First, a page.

Some investors are looking to avoid these restrictions by focusing on winning contracts with Pemex to explore and develop the resources that the state company managed to retain. Such contracts offer more certainty, but still carry some doubts about the nature of the agreements with Pemex and the risks described above of working with the state-owned enterprise with a long history of difficulties.
Mexico’s energy reform also includes significant restructuring of the government departments and regulatory agencies which will oversee every aspect of exploration and development. The powers and individuals that make up these bodies are yet to be clearly defined and tested. The types of contracts that are being offered to explore and develop resources production-sharing and profit-sharing agreements and licenses (resource concessions are still prohibited by the constitution) are mostly untested. Additionally, the circumstances and mechanisms under which agreements may be vacated are still a concern to potential investors.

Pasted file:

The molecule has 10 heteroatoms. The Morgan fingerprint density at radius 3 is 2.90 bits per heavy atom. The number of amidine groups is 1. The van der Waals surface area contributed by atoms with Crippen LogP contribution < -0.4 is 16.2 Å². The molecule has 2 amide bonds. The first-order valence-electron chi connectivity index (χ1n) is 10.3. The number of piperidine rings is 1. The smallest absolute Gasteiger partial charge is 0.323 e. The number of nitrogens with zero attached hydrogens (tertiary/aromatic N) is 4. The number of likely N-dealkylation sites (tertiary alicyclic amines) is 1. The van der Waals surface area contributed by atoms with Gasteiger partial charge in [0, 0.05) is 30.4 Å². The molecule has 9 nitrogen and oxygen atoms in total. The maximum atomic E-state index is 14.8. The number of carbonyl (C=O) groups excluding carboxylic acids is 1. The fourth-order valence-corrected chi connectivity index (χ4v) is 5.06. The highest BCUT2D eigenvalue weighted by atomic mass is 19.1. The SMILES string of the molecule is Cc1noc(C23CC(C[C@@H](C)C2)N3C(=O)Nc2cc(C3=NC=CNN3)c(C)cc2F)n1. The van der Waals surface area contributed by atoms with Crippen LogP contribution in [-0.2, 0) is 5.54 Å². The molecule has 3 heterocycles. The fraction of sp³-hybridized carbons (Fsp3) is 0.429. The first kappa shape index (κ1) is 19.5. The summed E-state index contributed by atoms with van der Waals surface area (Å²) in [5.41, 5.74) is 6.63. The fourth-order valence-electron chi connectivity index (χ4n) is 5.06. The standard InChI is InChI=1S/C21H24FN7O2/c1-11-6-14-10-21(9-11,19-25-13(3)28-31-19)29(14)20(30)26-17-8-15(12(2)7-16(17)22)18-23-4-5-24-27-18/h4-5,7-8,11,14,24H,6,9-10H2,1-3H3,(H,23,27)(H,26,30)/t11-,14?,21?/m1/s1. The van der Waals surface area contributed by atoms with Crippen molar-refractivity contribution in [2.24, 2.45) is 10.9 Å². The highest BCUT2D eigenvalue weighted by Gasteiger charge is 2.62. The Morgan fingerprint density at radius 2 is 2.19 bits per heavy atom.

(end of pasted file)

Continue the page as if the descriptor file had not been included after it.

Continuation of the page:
Altogether, this is an exciting time for potential investors in the oil, gas and energy sectors. The excitement has been a little dampened by the decline in oil prices and resulting cuts in investment plans (not least by Pemex itself), but there is still a great deal of optimism about the future of Mexico’s energy sectors. Many of the potential investors in these sectors are new to Mexico or new to oil, gas and energy investments. The most successful investors will be those that carefully consider the diversity of opportunities that are being presented, and also carefully assess and address the complex risks that those opportunities bring with them.